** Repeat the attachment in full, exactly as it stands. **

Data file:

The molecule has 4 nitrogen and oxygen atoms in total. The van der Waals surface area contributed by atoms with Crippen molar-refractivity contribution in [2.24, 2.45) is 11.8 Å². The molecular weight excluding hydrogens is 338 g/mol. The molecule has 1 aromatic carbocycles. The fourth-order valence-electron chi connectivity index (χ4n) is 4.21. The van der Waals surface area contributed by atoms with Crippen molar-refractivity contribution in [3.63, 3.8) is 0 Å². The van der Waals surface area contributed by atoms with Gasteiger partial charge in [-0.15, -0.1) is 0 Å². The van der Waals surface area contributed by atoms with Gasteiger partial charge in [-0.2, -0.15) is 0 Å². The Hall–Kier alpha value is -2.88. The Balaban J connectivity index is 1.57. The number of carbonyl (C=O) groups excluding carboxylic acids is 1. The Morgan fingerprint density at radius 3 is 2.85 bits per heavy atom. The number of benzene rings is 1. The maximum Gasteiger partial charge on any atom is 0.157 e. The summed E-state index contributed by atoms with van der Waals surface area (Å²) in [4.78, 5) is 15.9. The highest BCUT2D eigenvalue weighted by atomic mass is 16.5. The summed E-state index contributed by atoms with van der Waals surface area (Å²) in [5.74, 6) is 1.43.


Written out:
The molecule has 4 nitrogen and oxygen atoms in total. The van der Waals surface area contributed by atoms with Crippen molar-refractivity contribution in [2.24, 2.45) is 11.8 Å². The molecular weight excluding hydrogens is 338 g/mol. The molecule has 1 aromatic carbocycles. The fourth-order valence-electron chi connectivity index (χ4n) is 4.21. The van der Waals surface area contributed by atoms with Crippen molar-refractivity contribution in [3.63, 3.8) is 0 Å². The van der Waals surface area contributed by atoms with Gasteiger partial charge in [-0.15, -0.1) is 0 Å². The van der Waals surface area contributed by atoms with Gasteiger partial charge in [-0.2, -0.15) is 0 Å². The Hall–Kier alpha value is -2.88. The Balaban J connectivity index is 1.57. The number of carbonyl (C=O) groups excluding carboxylic acids is 1. The Morgan fingerprint density at radius 3 is 2.85 bits per heavy atom. The number of benzene rings is 1. The maximum Gasteiger partial charge on any atom is 0.157 e. The summed E-state index contributed by atoms with van der Waals surface area (Å²) in [4.78, 5) is 15.9. The highest BCUT2D eigenvalue weighted by atomic mass is 16.5. The summed E-state index contributed by atoms with van der Waals surface area (Å²) in [5.74, 6) is 1.43.